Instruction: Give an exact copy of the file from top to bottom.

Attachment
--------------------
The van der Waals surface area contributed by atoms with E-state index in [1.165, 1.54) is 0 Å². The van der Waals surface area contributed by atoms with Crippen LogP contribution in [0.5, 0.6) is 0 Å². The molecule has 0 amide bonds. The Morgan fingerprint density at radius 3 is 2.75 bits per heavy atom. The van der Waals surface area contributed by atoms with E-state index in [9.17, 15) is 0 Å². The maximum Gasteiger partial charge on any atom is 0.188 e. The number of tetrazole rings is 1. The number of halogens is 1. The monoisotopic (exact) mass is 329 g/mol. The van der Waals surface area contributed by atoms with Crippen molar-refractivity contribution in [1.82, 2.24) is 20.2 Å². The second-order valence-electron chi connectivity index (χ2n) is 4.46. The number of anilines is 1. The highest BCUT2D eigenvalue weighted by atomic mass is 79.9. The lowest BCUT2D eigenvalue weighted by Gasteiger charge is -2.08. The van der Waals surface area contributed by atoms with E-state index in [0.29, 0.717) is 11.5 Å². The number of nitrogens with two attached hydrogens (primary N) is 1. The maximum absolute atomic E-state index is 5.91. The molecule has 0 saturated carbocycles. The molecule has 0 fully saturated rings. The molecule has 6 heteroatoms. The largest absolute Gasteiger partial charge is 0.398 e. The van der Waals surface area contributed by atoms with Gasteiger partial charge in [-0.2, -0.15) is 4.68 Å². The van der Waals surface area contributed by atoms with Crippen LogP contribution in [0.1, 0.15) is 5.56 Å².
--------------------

The van der Waals surface area contributed by atoms with E-state index in [1.165, 1.54) is 0 Å². The van der Waals surface area contributed by atoms with Crippen LogP contribution in [0.5, 0.6) is 0 Å². The molecule has 0 amide bonds. The Morgan fingerprint density at radius 3 is 2.75 bits per heavy atom. The van der Waals surface area contributed by atoms with E-state index in [9.17, 15) is 0 Å². The maximum Gasteiger partial charge on any atom is 0.188 e. The number of tetrazole rings is 1. The number of halogens is 1. The monoisotopic (exact) mass is 329 g/mol. The van der Waals surface area contributed by atoms with Crippen molar-refractivity contribution in [1.82, 2.24) is 20.2 Å². The second-order valence-electron chi connectivity index (χ2n) is 4.46. The number of anilines is 1. The highest BCUT2D eigenvalue weighted by atomic mass is 79.9. The lowest BCUT2D eigenvalue weighted by Gasteiger charge is -2.08. The van der Waals surface area contributed by atoms with E-state index in [0.29, 0.717) is 11.5 Å². The number of nitrogens with two attached hydrogens (primary N) is 1. The maximum absolute atomic E-state index is 5.91. The molecule has 0 saturated carbocycles. The molecule has 0 fully saturated rings. The molecule has 6 heteroatoms. The largest absolute Gasteiger partial charge is 0.398 e. The van der Waals surface area contributed by atoms with Gasteiger partial charge in [-0.2, -0.15) is 4.68 Å². The van der Waals surface area contributed by atoms with Crippen LogP contribution in [0.1, 0.15) is 5.56 Å².